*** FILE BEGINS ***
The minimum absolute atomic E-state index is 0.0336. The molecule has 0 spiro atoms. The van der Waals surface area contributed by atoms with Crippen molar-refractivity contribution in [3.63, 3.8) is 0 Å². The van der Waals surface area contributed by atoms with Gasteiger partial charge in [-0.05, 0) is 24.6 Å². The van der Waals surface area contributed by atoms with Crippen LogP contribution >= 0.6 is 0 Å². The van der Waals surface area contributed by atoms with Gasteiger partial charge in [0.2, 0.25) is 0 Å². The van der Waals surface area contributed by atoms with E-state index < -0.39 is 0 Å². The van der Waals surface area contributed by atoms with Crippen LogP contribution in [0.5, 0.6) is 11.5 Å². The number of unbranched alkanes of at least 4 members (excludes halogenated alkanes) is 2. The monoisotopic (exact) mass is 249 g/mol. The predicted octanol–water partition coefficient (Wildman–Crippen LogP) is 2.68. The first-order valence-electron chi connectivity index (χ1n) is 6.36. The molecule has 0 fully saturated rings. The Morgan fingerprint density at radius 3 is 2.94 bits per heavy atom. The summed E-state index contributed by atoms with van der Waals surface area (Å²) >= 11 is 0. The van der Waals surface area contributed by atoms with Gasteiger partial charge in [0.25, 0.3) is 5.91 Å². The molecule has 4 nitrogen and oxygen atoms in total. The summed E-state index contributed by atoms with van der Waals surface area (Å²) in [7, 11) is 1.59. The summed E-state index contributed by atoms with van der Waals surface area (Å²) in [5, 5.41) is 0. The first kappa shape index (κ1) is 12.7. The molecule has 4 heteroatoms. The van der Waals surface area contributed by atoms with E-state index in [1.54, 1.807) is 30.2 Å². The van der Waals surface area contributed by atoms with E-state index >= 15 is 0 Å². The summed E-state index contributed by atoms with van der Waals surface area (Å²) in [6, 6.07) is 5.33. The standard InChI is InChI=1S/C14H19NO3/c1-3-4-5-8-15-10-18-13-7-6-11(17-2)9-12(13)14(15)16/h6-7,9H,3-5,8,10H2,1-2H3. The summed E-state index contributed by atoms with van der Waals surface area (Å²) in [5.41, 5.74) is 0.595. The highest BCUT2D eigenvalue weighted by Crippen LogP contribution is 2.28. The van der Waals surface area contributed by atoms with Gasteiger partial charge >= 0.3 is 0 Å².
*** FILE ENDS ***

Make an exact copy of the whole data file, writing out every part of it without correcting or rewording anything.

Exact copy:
The minimum absolute atomic E-state index is 0.0336. The molecule has 0 spiro atoms. The van der Waals surface area contributed by atoms with Crippen molar-refractivity contribution in [3.63, 3.8) is 0 Å². The van der Waals surface area contributed by atoms with Gasteiger partial charge in [-0.05, 0) is 24.6 Å². The van der Waals surface area contributed by atoms with Crippen LogP contribution >= 0.6 is 0 Å². The van der Waals surface area contributed by atoms with Gasteiger partial charge in [0.2, 0.25) is 0 Å². The van der Waals surface area contributed by atoms with E-state index < -0.39 is 0 Å². The van der Waals surface area contributed by atoms with Crippen LogP contribution in [0.5, 0.6) is 11.5 Å². The number of unbranched alkanes of at least 4 members (excludes halogenated alkanes) is 2. The monoisotopic (exact) mass is 249 g/mol. The predicted octanol–water partition coefficient (Wildman–Crippen LogP) is 2.68. The first-order valence-electron chi connectivity index (χ1n) is 6.36. The molecule has 0 fully saturated rings. The Morgan fingerprint density at radius 3 is 2.94 bits per heavy atom. The summed E-state index contributed by atoms with van der Waals surface area (Å²) >= 11 is 0. The van der Waals surface area contributed by atoms with Gasteiger partial charge in [0.25, 0.3) is 5.91 Å². The molecule has 4 nitrogen and oxygen atoms in total. The summed E-state index contributed by atoms with van der Waals surface area (Å²) in [7, 11) is 1.59. The summed E-state index contributed by atoms with van der Waals surface area (Å²) in [5, 5.41) is 0. The first kappa shape index (κ1) is 12.7. The molecule has 4 heteroatoms. The van der Waals surface area contributed by atoms with E-state index in [1.54, 1.807) is 30.2 Å². The van der Waals surface area contributed by atoms with E-state index >= 15 is 0 Å². The summed E-state index contributed by atoms with van der Waals surface area (Å²) in [6, 6.07) is 5.33. The standard InChI is InChI=1S/C14H19NO3/c1-3-4-5-8-15-10-18-13-7-6-11(17-2)9-12(13)14(15)16/h6-7,9H,3-5,8,10H2,1-2H3. The summed E-state index contributed by atoms with van der Waals surface area (Å²) in [5.41, 5.74) is 0.595. The highest BCUT2D eigenvalue weighted by Crippen LogP contribution is 2.28. The van der Waals surface area contributed by atoms with Gasteiger partial charge >= 0.3 is 0 Å².